Spijker, an old Dutch word for warehouse. The Dutch Mennonites in the 16-17th centuries often bought warehouses and adapted them for use as meetinghouses; hence the name "spijker" sometimes remained usual for these meetinghouses. In Amsterdam the Groote Spijker near the Jan Rodenpoorts Toren on the Singel Canal was from 1604 the meetinghouse of the Amsterdam Waterlander congregation. It remained in use after the Waterlander merger with the Lamist congregation in 1668. In 1801 after a fusion of Lamists and Zonists in Amsterdam, the pulpit and the organ of the Zon meetinghouse were installed in tire Groote Spijker. This meetinghouse was used until 1812, and was razed in 1814. Its organ and pulpit are now in the Leeuwarden church, which bought them in 1812 for 2800 Dutch guilders.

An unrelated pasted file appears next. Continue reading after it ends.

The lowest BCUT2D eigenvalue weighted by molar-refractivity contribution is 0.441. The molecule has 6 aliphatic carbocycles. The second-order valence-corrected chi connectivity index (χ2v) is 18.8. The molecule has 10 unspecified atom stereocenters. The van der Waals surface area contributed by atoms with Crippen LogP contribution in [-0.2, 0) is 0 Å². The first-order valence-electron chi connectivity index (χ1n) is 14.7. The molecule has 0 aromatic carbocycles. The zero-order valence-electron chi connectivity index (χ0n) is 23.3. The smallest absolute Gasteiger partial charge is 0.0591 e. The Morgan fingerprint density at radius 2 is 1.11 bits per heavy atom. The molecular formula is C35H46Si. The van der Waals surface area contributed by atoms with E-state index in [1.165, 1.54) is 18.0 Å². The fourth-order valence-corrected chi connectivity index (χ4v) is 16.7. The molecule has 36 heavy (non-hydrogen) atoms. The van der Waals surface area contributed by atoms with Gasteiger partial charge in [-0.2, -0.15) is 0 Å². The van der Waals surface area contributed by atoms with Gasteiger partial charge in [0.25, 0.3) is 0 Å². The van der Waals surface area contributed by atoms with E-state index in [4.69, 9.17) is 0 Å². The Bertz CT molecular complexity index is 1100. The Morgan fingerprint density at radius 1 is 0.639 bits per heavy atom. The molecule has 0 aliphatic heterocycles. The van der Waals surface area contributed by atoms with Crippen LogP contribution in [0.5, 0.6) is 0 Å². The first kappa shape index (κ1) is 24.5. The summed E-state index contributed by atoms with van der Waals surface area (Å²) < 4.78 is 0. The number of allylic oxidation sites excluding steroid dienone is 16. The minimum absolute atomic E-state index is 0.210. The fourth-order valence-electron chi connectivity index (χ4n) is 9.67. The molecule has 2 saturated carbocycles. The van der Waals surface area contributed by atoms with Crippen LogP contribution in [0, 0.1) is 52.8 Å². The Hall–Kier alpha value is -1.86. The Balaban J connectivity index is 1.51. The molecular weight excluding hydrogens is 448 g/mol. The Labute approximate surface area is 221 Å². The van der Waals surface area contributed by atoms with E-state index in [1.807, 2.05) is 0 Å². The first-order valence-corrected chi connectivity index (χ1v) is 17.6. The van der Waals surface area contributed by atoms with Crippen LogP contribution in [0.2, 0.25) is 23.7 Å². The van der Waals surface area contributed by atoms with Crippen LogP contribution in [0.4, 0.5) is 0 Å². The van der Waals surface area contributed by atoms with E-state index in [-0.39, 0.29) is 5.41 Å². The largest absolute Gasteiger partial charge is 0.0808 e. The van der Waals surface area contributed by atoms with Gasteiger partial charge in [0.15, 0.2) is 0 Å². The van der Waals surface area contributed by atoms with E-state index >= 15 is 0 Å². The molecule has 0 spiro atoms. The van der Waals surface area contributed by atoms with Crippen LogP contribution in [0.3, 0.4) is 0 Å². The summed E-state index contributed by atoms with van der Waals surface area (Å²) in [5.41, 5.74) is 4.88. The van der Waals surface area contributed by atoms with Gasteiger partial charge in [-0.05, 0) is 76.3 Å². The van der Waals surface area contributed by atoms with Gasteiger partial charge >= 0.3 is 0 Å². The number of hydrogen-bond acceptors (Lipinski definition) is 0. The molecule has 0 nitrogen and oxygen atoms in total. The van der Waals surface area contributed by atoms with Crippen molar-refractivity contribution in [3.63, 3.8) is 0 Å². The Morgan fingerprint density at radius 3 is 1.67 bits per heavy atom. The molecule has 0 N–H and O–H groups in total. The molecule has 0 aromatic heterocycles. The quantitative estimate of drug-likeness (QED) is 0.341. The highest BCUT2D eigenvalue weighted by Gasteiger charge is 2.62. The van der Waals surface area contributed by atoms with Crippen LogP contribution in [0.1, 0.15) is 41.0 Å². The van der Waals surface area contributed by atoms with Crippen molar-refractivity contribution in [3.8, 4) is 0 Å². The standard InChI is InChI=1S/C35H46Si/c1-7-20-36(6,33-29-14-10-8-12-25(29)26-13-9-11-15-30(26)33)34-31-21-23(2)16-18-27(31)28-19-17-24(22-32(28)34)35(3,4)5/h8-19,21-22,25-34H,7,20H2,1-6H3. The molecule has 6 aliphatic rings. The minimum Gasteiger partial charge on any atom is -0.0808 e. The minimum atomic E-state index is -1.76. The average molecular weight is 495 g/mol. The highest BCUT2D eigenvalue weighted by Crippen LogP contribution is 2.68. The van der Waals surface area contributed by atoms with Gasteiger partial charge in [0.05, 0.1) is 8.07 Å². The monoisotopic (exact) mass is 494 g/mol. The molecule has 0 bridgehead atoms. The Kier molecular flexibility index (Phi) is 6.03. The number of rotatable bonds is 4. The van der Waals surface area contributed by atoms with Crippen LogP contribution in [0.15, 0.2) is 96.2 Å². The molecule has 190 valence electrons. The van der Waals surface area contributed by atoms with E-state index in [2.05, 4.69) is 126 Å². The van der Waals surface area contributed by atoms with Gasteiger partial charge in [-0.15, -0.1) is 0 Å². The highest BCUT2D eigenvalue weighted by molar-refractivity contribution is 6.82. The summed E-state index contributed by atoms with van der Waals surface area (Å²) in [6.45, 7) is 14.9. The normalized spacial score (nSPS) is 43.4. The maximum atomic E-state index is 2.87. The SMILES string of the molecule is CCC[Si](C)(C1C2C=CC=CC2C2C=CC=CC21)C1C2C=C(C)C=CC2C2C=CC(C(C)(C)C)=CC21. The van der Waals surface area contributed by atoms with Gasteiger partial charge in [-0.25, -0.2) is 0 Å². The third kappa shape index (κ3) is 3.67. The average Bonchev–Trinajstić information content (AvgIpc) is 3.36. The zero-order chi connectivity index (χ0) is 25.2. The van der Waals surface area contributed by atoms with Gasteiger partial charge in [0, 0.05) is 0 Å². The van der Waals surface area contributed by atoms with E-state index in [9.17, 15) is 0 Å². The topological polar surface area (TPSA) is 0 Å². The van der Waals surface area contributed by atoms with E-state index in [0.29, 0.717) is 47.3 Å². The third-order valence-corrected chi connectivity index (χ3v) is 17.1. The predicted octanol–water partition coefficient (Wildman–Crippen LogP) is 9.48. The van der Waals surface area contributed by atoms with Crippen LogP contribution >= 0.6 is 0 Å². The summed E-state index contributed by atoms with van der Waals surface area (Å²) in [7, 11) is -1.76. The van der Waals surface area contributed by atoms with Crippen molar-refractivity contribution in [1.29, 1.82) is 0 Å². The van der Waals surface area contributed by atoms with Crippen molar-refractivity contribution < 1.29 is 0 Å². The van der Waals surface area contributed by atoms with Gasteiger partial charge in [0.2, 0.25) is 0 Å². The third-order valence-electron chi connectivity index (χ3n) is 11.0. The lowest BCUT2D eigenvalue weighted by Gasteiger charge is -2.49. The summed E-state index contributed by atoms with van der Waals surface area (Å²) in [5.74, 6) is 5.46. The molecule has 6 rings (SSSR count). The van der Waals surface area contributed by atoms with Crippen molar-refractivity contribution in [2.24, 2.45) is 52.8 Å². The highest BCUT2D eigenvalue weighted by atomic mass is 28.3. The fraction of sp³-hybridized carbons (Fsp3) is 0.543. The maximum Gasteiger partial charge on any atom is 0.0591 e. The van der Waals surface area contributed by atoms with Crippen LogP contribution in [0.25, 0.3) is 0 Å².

Before the Waterlanders acquired the Groote Spijker, they had held their meetings in the Kleine Spijker in the Teerketelsteeg. This Kleine Spijker (Oude Spijker) was taken over by a Frisian Mennonite congregation in 1604.
Hoop Scheffer, Jacob Gijsbert de. Inventaris der Archiefstukken berustende bij de Vereenigde Doopsgezinde Gemeente to Amsterdam, 2 vols. Amsterdam: Uitgegeven en ten geschenke aangeboden door den Kerkeraad dier Gemeente, 1883-1884: v. II, Nos. 82-99, 1341 f.
Adapted by permission of Herald Press, Harrisonburg, Virginia, and Waterloo, Ontario, from Mennonite Encyclopedia, Vol. 4, pp. 595-596. All rights reserved. For information on ordering the encyclopedia visit the Herald Press website.
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MLA style: van der Zijpp, Nanne. "Spijker." Global Anabaptist Mennonite Encyclopedia Online. 1959. Web. 19 May 2013. http://www.gameo.org/encyclopedia/contents/spijker.
APA style: van der Zijpp, Nanne. (1959). Spijker. Global Anabaptist Mennonite Encyclopedia Online. Retrieved 19 May 2013, from http://www.gameo.org/encyclopedia/contents/spijker.